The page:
In the first significant tactical decision of his captaincy of the European team, Luke Donald has opted to have six wild-card selections in his quest to regain the Ryder Cup at Marco Simone Golf and Country Club in Rome next September.
Three players will qualify automatically via a European (DP World Tour) points list and another trio from a World (OWGR) points list. This week’s BMW PGA Championship at Wentworth will be the starting point of the qualifying period, which will end on Sept. 3, 2023, three weeks ahead of the biennial match against the Americans.
Donald, assistant captains Edoardo Molinari and Thomas Bjørn, and the DP World Tour tournament committee also decided to tweak the ratio of points between highest and lowest events on the schedule, from 6:1 to 4:1; to retain the rule that no points will be available in any tournament played anywhere in the world scheduled against a Rolex Series event on the DP World Tour; and remove the multiplication of points in the final stages of qualification.
Explaining the modifications, Donald said: “The six picks give me flexibility to ensure we have the strongest lineup in terms of in-form players, players with Ryder Cup experience, and potential pairings.
“As far as the European points list is concerned, modifying the points allocation will give an improved chance for DP World Tour members playing predominantly on the DP World Tour to make the team. We have also moved the end of the qualification period forward to give the players the right amount of preparation time once they have made the team.
“A lot of work has already happened behind the scenes, but in many ways the start of the qualification campaign represents the true beginning of the Ryder Cup journey, so I am delighted to confirm these details today. We are all focused on reclaiming the cup in Rome next September, and this qualification system gives us the best opportunity of doing just that.”
“It’s certainly a change from past years, but certainly myself and Edoardo, especially, we did a deep dive into some statistical analysis and really thought this was going to give us the best opportunity to have the strongest team.”
It not only is unprecedented for a European captain to have a half-dozen picks but has prompted many thoughts on the state of the sport in the continent. On the one hand, there was no mention of LIV Golf, but many have interpreted the move as a counter to any rebel aspirations to play in 12 months’ time, given that the change greatly reduces any defectors’ opportunity to qualify by right should the on-running legal fight go their way.
On the other hand, despite Donald’s assurances, the fact that only three players will qualify via DP World Tour points limits hopes for golfers playing that circuit alone and also hints at recognition of the tour’s waning resources.
Donald, who replaced Henrik Stenson as captain after the Swede signed with LIV Golf, quite clearly has chosen a different route to his predecessor Pádraig Harrington, who told Ireland’s RTE Radio at the start of his leadership: “I wanted three (because) picks only complicate it. You can cause dissension in the team if somebody doesn’t get picked that the rest of the team thinks they should have been picked. Getting a pick and having people second-guess why you got that pick brings enormous pressure to the player during the event. Whereas, qualifying by right, you deserve to be there. We will build a team around guys who qualify.”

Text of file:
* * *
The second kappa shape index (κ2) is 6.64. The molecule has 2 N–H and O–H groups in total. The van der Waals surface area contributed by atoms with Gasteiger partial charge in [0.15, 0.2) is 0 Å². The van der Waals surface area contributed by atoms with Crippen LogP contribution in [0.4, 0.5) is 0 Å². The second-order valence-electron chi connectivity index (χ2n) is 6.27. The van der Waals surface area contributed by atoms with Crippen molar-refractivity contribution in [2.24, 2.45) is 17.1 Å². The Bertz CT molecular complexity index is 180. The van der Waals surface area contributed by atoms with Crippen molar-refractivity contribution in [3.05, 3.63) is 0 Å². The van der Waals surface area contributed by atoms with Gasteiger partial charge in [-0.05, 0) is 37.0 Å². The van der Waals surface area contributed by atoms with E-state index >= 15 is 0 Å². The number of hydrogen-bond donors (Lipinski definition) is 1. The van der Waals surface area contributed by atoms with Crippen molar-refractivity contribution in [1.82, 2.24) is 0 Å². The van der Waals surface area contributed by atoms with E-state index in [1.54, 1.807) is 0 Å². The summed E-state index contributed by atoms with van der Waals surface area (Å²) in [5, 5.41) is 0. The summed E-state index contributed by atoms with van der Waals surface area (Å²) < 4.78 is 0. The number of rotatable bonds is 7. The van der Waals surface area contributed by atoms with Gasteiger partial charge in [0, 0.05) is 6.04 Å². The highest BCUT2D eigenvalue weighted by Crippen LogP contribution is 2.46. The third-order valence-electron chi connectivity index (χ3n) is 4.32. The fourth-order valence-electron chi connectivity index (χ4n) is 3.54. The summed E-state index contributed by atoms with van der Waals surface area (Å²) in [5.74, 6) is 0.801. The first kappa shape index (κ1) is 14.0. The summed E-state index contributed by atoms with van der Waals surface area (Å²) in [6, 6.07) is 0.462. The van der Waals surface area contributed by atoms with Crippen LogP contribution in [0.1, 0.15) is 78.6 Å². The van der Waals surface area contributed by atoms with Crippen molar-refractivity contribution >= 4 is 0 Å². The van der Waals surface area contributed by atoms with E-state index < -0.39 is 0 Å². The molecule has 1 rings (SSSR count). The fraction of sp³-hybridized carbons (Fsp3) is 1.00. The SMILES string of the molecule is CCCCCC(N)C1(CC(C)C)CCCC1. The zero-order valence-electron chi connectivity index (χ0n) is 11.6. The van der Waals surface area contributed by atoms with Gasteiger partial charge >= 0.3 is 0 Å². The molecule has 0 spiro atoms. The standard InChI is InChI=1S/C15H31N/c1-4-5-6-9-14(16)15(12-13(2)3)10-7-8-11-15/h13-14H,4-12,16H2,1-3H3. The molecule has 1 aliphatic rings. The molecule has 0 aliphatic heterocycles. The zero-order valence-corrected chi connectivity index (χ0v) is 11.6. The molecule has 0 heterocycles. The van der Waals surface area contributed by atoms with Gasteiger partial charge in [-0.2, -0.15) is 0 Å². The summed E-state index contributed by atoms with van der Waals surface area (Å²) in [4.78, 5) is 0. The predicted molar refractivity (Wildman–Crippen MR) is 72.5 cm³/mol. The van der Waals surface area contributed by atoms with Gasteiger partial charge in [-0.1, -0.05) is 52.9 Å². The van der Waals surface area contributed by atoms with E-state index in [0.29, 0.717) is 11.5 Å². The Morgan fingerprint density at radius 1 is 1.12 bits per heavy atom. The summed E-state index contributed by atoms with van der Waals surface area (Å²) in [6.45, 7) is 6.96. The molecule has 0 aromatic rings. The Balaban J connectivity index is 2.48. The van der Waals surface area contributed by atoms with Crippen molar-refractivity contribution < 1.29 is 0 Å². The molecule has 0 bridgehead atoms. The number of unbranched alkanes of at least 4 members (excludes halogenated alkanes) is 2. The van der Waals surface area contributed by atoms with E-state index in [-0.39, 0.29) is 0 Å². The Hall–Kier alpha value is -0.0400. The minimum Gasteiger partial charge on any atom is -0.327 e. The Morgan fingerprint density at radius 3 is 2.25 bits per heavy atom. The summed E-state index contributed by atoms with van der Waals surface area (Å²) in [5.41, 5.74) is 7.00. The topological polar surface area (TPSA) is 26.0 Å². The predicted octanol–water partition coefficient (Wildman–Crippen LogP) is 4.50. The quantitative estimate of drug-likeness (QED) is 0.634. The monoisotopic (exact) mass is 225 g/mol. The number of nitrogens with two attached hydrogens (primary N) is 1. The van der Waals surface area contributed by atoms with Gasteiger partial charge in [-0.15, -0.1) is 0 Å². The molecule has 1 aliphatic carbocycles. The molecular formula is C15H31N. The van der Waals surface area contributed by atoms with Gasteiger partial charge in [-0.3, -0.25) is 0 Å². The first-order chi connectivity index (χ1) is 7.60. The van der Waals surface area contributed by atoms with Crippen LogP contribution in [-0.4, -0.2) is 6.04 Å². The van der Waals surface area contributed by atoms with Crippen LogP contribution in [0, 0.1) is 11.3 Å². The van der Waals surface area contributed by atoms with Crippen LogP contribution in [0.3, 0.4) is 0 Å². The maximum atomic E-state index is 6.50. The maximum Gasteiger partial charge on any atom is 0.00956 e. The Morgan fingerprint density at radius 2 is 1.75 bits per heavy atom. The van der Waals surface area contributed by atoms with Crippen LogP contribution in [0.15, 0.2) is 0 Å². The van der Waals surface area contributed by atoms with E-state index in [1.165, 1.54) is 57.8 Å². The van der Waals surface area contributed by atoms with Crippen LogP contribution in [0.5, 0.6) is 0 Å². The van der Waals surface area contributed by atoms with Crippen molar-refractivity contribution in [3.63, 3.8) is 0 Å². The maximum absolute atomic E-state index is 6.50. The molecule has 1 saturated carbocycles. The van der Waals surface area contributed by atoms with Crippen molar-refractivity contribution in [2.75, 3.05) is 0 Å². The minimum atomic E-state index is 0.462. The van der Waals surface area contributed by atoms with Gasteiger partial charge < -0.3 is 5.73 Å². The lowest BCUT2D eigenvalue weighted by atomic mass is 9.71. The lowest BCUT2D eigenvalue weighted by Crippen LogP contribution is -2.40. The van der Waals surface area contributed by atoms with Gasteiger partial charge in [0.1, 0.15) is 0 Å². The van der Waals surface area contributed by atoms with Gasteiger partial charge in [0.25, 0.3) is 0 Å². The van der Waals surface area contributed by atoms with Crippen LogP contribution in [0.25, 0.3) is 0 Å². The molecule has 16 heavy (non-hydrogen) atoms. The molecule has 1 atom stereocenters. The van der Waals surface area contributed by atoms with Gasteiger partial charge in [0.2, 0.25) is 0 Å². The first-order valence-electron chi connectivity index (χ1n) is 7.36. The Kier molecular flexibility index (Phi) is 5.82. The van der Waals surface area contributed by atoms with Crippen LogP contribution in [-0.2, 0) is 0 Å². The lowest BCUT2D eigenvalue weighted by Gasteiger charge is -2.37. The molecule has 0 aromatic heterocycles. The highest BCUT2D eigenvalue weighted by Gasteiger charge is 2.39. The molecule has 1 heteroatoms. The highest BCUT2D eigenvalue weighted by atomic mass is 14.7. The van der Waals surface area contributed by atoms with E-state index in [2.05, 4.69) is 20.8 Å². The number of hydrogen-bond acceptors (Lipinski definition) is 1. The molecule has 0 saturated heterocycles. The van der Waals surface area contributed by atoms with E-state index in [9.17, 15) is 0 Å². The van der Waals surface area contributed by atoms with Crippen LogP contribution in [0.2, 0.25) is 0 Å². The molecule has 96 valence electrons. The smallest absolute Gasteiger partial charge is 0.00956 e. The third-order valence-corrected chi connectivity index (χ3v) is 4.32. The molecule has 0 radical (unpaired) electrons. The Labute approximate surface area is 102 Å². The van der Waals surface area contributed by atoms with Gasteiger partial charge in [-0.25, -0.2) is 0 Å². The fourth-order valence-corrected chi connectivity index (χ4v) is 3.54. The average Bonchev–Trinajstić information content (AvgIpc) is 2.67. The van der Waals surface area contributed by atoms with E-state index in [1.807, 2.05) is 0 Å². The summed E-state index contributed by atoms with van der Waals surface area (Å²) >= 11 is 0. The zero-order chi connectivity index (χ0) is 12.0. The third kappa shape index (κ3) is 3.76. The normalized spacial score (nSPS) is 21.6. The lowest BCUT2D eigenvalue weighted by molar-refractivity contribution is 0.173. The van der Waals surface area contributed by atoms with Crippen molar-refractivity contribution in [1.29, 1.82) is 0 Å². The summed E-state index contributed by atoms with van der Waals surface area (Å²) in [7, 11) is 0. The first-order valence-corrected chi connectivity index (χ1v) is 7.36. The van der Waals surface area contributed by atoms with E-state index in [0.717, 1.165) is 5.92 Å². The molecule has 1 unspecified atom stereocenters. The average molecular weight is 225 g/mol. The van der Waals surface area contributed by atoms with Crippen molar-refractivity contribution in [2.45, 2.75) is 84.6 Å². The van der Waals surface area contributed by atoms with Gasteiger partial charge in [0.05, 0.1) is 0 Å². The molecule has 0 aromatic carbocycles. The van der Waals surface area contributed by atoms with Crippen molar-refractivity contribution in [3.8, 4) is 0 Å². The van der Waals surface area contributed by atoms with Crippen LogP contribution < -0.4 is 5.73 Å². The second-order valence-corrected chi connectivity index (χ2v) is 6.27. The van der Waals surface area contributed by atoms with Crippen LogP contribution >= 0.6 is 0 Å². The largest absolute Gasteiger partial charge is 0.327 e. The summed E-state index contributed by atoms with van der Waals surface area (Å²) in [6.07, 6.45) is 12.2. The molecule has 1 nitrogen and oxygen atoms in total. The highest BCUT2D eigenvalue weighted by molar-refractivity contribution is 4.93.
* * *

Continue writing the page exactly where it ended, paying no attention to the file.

In contrast, Steve Stricker, the U.S. captain whose squad defeated Harrington’s Europeans, 19-9, last year, opted for self-selecting half his team. That decision was not, of course, the sole explanation for Europe’s surrendering of the cup at Whistling Straits in Wisconsin. Nor was it Donald’s only criterion in making the decision.
Ahead of the DP World Tour’s Made in HimmerLand tournament last week, Donald added a crucial detail: “It’s certainly a change from past years, but certainly myself and Edoardo, especially, we did a deep dive into some statistical analysis and really thought this was going to give us the best opportunity to have the strongest team.”
Do not underestimate the input of Molinari, a disciple of Mark Broadie’s statistical breakdown of the game. Broadie is described by U.S. Open champion Matt Fitzpatrick as a “genius” for the work he does with numbers for about 20 players on either side of the Atlantic.
Duncan Carey, a data and performance analyst who worked alongside Bjørn ahead of and during the European triumph in Paris four years ago, told Global Golf Post: “We often found that players qualifying from seventh to ninth performed less well overall while wild cards tended to perform as well as the top six.
“This could be down to several factors, but quite often the players finishing in seventh to ninth have hung on to their spot from performances early in qualification and head into the event in poorer form than those who have been picked essentially because they are on form.
“In truth, it’s unlikely that any captain won’t pick players in seventh to ninth, so it might be redundant, but I think it allows for any situation where someone out of form gets in the team. It takes that scenario out of the equation.”